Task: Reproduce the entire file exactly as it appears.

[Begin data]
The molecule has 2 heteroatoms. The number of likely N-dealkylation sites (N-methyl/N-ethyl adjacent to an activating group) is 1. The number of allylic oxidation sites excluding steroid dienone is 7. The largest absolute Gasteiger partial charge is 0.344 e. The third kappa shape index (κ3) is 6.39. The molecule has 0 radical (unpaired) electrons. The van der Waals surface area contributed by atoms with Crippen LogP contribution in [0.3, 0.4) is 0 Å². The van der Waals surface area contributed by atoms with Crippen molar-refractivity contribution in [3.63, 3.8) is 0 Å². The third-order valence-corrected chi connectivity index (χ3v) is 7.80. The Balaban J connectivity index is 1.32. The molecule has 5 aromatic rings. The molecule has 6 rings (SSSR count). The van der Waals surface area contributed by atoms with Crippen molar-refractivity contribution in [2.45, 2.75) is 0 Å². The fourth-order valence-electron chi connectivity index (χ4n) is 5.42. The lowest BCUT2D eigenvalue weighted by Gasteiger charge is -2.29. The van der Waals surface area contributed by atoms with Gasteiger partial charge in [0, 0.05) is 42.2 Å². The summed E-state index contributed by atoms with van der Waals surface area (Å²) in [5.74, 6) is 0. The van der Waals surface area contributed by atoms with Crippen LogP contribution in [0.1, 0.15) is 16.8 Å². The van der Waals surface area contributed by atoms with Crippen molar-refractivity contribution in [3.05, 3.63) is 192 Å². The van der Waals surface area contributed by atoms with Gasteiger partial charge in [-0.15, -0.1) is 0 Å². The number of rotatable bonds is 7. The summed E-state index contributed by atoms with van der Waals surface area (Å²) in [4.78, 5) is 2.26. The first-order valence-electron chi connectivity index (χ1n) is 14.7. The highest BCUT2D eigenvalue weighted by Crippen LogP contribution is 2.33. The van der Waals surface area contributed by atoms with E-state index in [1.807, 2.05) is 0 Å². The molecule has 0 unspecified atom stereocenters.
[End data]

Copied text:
The molecule has 2 heteroatoms. The number of likely N-dealkylation sites (N-methyl/N-ethyl adjacent to an activating group) is 1. The number of allylic oxidation sites excluding steroid dienone is 7. The largest absolute Gasteiger partial charge is 0.344 e. The third kappa shape index (κ3) is 6.39. The molecule has 0 radical (unpaired) electrons. The van der Waals surface area contributed by atoms with Crippen LogP contribution in [0.3, 0.4) is 0 Å². The van der Waals surface area contributed by atoms with Crippen molar-refractivity contribution in [3.63, 3.8) is 0 Å². The third-order valence-corrected chi connectivity index (χ3v) is 7.80. The Balaban J connectivity index is 1.32. The molecule has 5 aromatic rings. The molecule has 6 rings (SSSR count). The van der Waals surface area contributed by atoms with Crippen molar-refractivity contribution in [2.45, 2.75) is 0 Å². The fourth-order valence-electron chi connectivity index (χ4n) is 5.42. The lowest BCUT2D eigenvalue weighted by Gasteiger charge is -2.29. The van der Waals surface area contributed by atoms with Gasteiger partial charge in [0, 0.05) is 42.2 Å². The summed E-state index contributed by atoms with van der Waals surface area (Å²) in [5.74, 6) is 0. The van der Waals surface area contributed by atoms with Crippen LogP contribution in [0.1, 0.15) is 16.8 Å². The van der Waals surface area contributed by atoms with Crippen molar-refractivity contribution in [3.05, 3.63) is 192 Å². The van der Waals surface area contributed by atoms with Gasteiger partial charge in [-0.15, -0.1) is 0 Å². The number of rotatable bonds is 7. The summed E-state index contributed by atoms with van der Waals surface area (Å²) in [4.78, 5) is 2.26. The first-order valence-electron chi connectivity index (χ1n) is 14.7. The highest BCUT2D eigenvalue weighted by Crippen LogP contribution is 2.33. The van der Waals surface area contributed by atoms with E-state index in [1.807, 2.05) is 0 Å². The molecule has 0 unspecified atom stereocenters.